Italian Simone Moro and the Kazakh Denis Urubko have just reached the summit of 8,485m Makalu, previously the only 8,000m peak in Nepal not to have received a winter ascent. Their successful climb comes after a dozen or so winter attempts by various parties in almost 30 years.
The pair arrived at base camp by helicopter on the 16th January, after first acclimatizing in the Khumbu. When the weather was clement, they made several forays up the Normal Route, building on their acclimatization for a summit push. A mere 10 days after their arrival at advanced base, the pair had already reached a point just below the Makalu La at 7,400m.
Like a growing number of climbers attempting major projects, Moro and Urubko based their schedule around the excellent weather predictions from Karl Gabl in Innsbruck. When the weather finally seemed fair for a summit attempt, Gabl urged them to wait another day, which they did.
On the 7th they reached Camp 2 in only three and a half hours from advanced base, and on the 8th climbed up to the Makalu La and then progressed across the North West Face, camping for the night at 7,700m. The following day they took a further eight hours to summit, battling the jet stream in the final section, and on the 10th had safely descended the mountain.
Such is the world of modern climbing that Moro was able to relay news of the success to ExplorersWeb from the summit. Modern technology can have its drawbacks though. Moro, a highly professional climber, had to take time out from acclimatization so he could call his sponsors at the Munich Trade Show, but did have the benefit of making live video connection with his young daughter at home in Italy.
Makalu, the World's fifth highest mountain, has a long history of winter attempts, the first coming from the great Renato Casarotto, always a man of vision, who reached a credible height of 7,200m in January 1981 on the South East Ridge Integral. At the end of the same year a six-member British expedition, which included Linda and Ron Rutland, reached c7,400m on the Normal Route.
In January 1982 the Frenchman Ivan Ghirardini made spirited attempts to solo both the West (French) Pillar and the Normal Route, reaching c7,000m on each. In common with climbers on previous expeditions, it was very high winds and low temperatures that defeated him.
Just before Xmas 1985, Japanese reached 7,520m on the Normal Route and a month or so later Hans Kammerlander and Reinhold Messner reached more or less the same height on their third attempt at the Kukuczka Route up the crest of the North West Ridge.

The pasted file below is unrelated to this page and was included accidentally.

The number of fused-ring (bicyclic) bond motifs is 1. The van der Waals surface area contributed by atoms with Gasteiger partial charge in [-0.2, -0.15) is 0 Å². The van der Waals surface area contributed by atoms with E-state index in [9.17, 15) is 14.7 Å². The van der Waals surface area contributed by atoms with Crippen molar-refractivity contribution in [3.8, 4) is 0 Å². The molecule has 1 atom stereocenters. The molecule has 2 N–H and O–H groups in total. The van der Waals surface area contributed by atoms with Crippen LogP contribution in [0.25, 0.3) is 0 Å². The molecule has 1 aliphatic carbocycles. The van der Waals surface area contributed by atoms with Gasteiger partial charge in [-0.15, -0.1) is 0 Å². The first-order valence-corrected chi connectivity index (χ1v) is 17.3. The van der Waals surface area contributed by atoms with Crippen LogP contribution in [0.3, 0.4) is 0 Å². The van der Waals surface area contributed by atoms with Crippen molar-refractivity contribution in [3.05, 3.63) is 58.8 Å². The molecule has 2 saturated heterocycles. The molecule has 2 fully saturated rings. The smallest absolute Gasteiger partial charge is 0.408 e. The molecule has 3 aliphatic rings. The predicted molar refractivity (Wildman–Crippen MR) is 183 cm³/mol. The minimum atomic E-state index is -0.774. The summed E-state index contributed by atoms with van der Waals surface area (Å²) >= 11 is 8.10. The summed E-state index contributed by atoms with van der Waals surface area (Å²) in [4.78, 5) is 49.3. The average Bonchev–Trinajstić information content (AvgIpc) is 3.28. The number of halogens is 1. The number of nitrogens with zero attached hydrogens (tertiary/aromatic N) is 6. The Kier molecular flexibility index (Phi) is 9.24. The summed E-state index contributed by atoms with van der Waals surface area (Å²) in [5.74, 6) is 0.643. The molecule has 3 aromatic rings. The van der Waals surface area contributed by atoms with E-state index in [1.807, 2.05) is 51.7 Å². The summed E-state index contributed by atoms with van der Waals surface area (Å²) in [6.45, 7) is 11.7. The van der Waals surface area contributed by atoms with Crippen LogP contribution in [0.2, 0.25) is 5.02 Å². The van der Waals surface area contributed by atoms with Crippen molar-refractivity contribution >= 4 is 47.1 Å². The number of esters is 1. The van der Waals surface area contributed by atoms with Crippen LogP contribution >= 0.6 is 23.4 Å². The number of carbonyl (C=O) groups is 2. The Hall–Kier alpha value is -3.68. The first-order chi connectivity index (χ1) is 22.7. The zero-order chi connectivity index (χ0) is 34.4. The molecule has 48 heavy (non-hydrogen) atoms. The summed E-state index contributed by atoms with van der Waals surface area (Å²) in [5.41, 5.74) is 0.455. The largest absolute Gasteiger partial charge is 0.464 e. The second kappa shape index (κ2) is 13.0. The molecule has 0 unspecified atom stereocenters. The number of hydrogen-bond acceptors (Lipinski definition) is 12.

In December 1986 the very experienced Japanese pair, Noboru Yamada and Yasuhira Saito, twice got to 7,500m in alpine style on the South East Ridge, while in January 1987 on the Normal Route the American, Andrew Evans, on a primarily Polish expedition reached the same height, solo.
Krzysztof Wielicki (first winter ascents of Lhotse, Everest and Kangchenjunga) entered the scene in December 1990. With the Belgian, Ingrid Baeyens and two fellow Poles, Anna Czerwinska and Richard Pawlowski, he climbed to 7,400m on the Normal Route for acclimatization purposes, then soloed to 7,300m on the West Pillar. He returned in 2000, first attempting the West Pillar, then the South East Ridge and finally the Normal Route, where the inevitable wind defeated him at 7,150m. In between times a Spanish team reached 7,200m on the Normal Route (January 1996).
The next attempt was undoubtedly the most memorable in recent years, resulting in the disappearance of the celebrated mountaineer, Jean-Christophe Lafaille. On the 27th January 2006, the Frenchman left his tent above the Makalu La at 7,600m for a summit push: how high he got is unknown
In early 2008 it was the turn of the tried and tested Italian trio of Romano Benet, his wife Nives Meroi (one of the leading female 8,000m-peak collectors) and Luca Vuerich. They attempted the Normal Route, as did a second team that winter, Gennady Durov, Sergei Samoilov, Eugeny Shutov and one Denis Urubko from Kazakhstan. These four reached 7,500m before being battered by ferocious winds.
The Italians reached a slightly lower altitude with the same result, and during their retreat, on the long walk down the difficult moraine to lower base camp, Meroi was blown over by the wind and broke her leg.
The ascent of Makalu by Moro and Urubko marks the first time in history that a winter ascent of an 8,000m peak has not featured a Polish climber in the summit party.